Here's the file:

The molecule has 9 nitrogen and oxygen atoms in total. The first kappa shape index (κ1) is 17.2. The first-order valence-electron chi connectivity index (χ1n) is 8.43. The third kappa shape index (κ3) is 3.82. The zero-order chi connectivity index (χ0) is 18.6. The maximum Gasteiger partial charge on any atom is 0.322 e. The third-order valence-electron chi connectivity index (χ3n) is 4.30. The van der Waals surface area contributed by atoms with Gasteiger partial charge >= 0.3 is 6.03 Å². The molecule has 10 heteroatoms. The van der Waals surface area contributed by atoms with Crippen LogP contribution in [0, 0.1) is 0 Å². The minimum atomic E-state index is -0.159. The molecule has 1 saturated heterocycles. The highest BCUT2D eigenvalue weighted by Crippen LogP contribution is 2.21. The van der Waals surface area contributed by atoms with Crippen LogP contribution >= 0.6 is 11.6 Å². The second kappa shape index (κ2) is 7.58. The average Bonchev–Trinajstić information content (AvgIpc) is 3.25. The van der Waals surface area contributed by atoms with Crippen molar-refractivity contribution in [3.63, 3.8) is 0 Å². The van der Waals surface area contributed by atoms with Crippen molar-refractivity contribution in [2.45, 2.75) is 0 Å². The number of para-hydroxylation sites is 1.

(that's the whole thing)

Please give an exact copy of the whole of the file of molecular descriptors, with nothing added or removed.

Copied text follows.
The molecule has 9 nitrogen and oxygen atoms in total. The first kappa shape index (κ1) is 17.2. The first-order valence-electron chi connectivity index (χ1n) is 8.43. The third kappa shape index (κ3) is 3.82. The zero-order chi connectivity index (χ0) is 18.6. The maximum Gasteiger partial charge on any atom is 0.322 e. The third-order valence-electron chi connectivity index (χ3n) is 4.30. The van der Waals surface area contributed by atoms with Gasteiger partial charge >= 0.3 is 6.03 Å². The molecule has 10 heteroatoms. The van der Waals surface area contributed by atoms with Crippen LogP contribution in [0, 0.1) is 0 Å². The minimum atomic E-state index is -0.159. The molecule has 1 saturated heterocycles. The highest BCUT2D eigenvalue weighted by Crippen LogP contribution is 2.21. The van der Waals surface area contributed by atoms with Crippen LogP contribution >= 0.6 is 11.6 Å². The second kappa shape index (κ2) is 7.58. The average Bonchev–Trinajstić information content (AvgIpc) is 3.25. The van der Waals surface area contributed by atoms with Crippen molar-refractivity contribution in [3.63, 3.8) is 0 Å². The van der Waals surface area contributed by atoms with Crippen molar-refractivity contribution in [2.45, 2.75) is 0 Å². The number of para-hydroxylation sites is 1.